IO-16 Bricklet 2.0

Features

  • 16-channel digital input/output
  • Switchable logic voltage 3.3V or 5V*
  • Configurable pull-ups and interrupts

Description

The IO-16 Bricklet 2.0 can be used to extend the features of Bricks by external digital inputs and outputs.

The Bricklet features 2x 8 I/O channels that can be independently configured as digital inputs or outputs. Each input channel can additionally be configured with a pull-up or as interrupt source. The input/output voltages can be switched manually between 3.3V and 5V*. Via terminal blocks all signals and GND can be accessed. An additional terminal block delivers the switched output voltage.

Human interfaces, such as switches, push-buttons and LEDs are typical applications of this Bricklet.

The IO-16 Bricklet 2.0 has a 7 pole Bricklet connector and is connected to a Brick with a 7p-10p Bricklet cable.

Technical Specifications

Property Value
I/O Channels 16
Current Consumption 36mW (7.2mA at 5V)
   
I/O Voltages Switchable between 3.3V and 5V*
Maximum Output Current (high) 10mA (per output channel)
Maximum Output Current (low) 25mA (per output channel) with 160mA absolute maximum (per port)
Maximum API Calls** set-port (1kHz), get-port (> 0.25kHz), callbacks (1kHz)
   
Dimensions (W x D x H) 35 x 75 x 14mm (1.38 x 2.95 x 0.55")
Weight 30g

* The maximum output voltage depends on supply voltage. If the connected Brick is powered over USB, 5V may not be reached. The reason for this is a voltage drop about 0.5V caused by protection diodes on our products. If you need to reach 5V, you have to use a stack supply, e.g. the Step-Down Power Supply.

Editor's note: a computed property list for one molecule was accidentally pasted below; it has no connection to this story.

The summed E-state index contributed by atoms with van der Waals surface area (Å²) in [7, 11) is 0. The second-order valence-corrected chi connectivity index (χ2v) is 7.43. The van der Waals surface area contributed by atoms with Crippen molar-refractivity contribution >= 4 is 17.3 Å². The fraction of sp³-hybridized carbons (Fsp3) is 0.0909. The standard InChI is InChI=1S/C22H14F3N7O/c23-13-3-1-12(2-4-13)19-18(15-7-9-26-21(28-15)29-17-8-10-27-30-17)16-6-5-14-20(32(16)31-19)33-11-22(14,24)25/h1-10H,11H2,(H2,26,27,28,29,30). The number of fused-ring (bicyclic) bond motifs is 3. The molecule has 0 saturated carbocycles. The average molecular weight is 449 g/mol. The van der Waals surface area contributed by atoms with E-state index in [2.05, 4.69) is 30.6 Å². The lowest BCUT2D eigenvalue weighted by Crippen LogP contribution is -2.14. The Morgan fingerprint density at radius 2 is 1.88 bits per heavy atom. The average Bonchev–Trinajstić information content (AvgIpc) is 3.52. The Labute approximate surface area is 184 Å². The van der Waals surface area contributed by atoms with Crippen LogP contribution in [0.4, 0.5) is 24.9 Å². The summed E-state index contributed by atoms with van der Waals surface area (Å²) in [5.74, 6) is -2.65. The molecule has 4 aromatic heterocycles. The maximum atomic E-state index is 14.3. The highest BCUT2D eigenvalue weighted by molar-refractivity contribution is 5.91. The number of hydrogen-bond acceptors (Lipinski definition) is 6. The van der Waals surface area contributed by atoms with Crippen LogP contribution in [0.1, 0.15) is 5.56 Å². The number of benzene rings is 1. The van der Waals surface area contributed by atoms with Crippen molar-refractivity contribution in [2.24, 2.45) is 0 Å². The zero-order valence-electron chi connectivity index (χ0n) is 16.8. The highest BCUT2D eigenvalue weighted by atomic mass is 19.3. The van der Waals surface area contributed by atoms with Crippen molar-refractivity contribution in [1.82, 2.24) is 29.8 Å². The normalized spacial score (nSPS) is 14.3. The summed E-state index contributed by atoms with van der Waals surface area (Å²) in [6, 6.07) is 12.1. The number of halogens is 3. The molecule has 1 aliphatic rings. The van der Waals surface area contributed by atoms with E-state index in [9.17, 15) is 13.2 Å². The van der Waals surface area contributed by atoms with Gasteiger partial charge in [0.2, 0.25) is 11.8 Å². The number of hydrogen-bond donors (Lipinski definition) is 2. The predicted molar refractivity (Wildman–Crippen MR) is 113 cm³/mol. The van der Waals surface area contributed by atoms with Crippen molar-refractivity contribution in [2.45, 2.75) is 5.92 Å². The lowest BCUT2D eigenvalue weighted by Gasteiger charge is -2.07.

** depends on your system (OS, CPU etc.)

Resources

Test your IO-16 Bricklet 2.0

To test a IO-16 Bricklet 2.0 you need to have Brick Daemon and Brick Viewer installed. Brick Daemon acts as a proxy between the USB interface of the Bricks and the API bindings. Brick Viewer connects to Brick Daemon. It helps to figure out basic information about the connected Bricks and Bricklets and allows to test them.

Connect the IO-16 Bricklet 2.0 to a Brick with a Bricklet Cable.

If you connect the Brick to the PC over USB, you should see a new tab named "IO-16 Bricklet 2.0" in the Brick Viewer after a moment. Select this tab.

If everything went as expected the Brick Viewer should look as depicted below. You can change the values of the channels, use them as input or output, enable/disable pull-ups and try out monoflops.

IO-16 Bricklet 2.0 in Brick Viewer

After this test you can go on with writing your own application. See the Programming Interface section for the API of the IO-16 Bricklet 2.0 and examples in different programming languages.

Case

A laser-cut case for the IO-16 Bricklet 2.0 is available.

Case for IO-16 Bricklet 2.0

The assembly is easiest if you follow the following steps:

  • Screw spacers to the Bricklet,
  • screw bottom plate to bottom spacers,
  • build up side plates,
  • plug side plates into bottom plate and
  • screw top plate to top spacers.

Below you can see an exploded assembly drawing of the IO-16 Bricklet 2.0 case:

Exploded assembly drawing for IO-16 Bricklet 2.0

Hint: There is a protective film on both sides of the plates, you have to remove it before assembly.

Programming Interface

See Programming Interface for a detailed description.

Language API Examples Installation
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